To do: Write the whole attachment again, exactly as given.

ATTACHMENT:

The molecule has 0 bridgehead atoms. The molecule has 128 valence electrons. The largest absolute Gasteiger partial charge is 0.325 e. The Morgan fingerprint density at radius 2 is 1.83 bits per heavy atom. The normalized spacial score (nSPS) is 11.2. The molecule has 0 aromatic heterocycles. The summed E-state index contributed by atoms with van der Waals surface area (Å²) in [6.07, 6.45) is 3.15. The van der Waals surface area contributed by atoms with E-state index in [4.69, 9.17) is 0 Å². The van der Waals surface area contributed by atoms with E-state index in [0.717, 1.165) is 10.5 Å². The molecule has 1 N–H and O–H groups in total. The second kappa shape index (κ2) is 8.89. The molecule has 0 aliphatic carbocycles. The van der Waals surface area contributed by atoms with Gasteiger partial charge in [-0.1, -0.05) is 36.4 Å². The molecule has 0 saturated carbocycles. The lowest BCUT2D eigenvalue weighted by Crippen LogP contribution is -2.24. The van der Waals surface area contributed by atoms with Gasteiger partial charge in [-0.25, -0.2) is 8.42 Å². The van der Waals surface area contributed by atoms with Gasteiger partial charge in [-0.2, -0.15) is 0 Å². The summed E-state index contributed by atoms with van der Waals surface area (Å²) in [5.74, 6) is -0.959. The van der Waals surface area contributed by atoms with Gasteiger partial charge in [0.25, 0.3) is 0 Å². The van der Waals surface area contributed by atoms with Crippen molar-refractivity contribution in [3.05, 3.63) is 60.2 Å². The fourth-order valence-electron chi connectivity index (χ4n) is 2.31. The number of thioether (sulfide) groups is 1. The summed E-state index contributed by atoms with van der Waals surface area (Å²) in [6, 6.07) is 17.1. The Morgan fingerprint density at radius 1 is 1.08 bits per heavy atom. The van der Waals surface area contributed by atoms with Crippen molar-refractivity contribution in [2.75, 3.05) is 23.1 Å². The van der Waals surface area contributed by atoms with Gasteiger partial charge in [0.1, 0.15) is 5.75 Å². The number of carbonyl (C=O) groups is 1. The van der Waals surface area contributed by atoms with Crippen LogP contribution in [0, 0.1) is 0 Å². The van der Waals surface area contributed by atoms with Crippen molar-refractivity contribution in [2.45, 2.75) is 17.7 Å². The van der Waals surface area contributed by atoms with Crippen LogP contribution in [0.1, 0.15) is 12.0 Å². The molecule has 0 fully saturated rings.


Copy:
The molecule has 0 bridgehead atoms. The molecule has 128 valence electrons. The largest absolute Gasteiger partial charge is 0.325 e. The Morgan fingerprint density at radius 2 is 1.83 bits per heavy atom. The normalized spacial score (nSPS) is 11.2. The molecule has 0 aromatic heterocycles. The summed E-state index contributed by atoms with van der Waals surface area (Å²) in [6.07, 6.45) is 3.15. The van der Waals surface area contributed by atoms with E-state index in [4.69, 9.17) is 0 Å². The van der Waals surface area contributed by atoms with E-state index in [0.717, 1.165) is 10.5 Å². The molecule has 1 N–H and O–H groups in total. The second kappa shape index (κ2) is 8.89. The molecule has 0 aliphatic carbocycles. The van der Waals surface area contributed by atoms with Gasteiger partial charge in [-0.1, -0.05) is 36.4 Å². The molecule has 0 saturated carbocycles. The lowest BCUT2D eigenvalue weighted by Crippen LogP contribution is -2.24. The van der Waals surface area contributed by atoms with Gasteiger partial charge in [-0.25, -0.2) is 8.42 Å². The van der Waals surface area contributed by atoms with Gasteiger partial charge in [-0.2, -0.15) is 0 Å². The summed E-state index contributed by atoms with van der Waals surface area (Å²) in [5.74, 6) is -0.959. The van der Waals surface area contributed by atoms with Gasteiger partial charge in [0.25, 0.3) is 0 Å². The van der Waals surface area contributed by atoms with Crippen molar-refractivity contribution in [3.05, 3.63) is 60.2 Å². The fourth-order valence-electron chi connectivity index (χ4n) is 2.31. The number of thioether (sulfide) groups is 1. The summed E-state index contributed by atoms with van der Waals surface area (Å²) in [6, 6.07) is 17.1. The Morgan fingerprint density at radius 1 is 1.08 bits per heavy atom. The van der Waals surface area contributed by atoms with Crippen molar-refractivity contribution in [2.75, 3.05) is 23.1 Å². The van der Waals surface area contributed by atoms with Gasteiger partial charge in [0.1, 0.15) is 5.75 Å². The number of carbonyl (C=O) groups is 1. The van der Waals surface area contributed by atoms with Crippen LogP contribution in [0, 0.1) is 0 Å². The van der Waals surface area contributed by atoms with Crippen molar-refractivity contribution in [2.45, 2.75) is 17.7 Å². The van der Waals surface area contributed by atoms with Crippen LogP contribution in [0.1, 0.15) is 12.0 Å². The molecule has 0 fully saturated rings.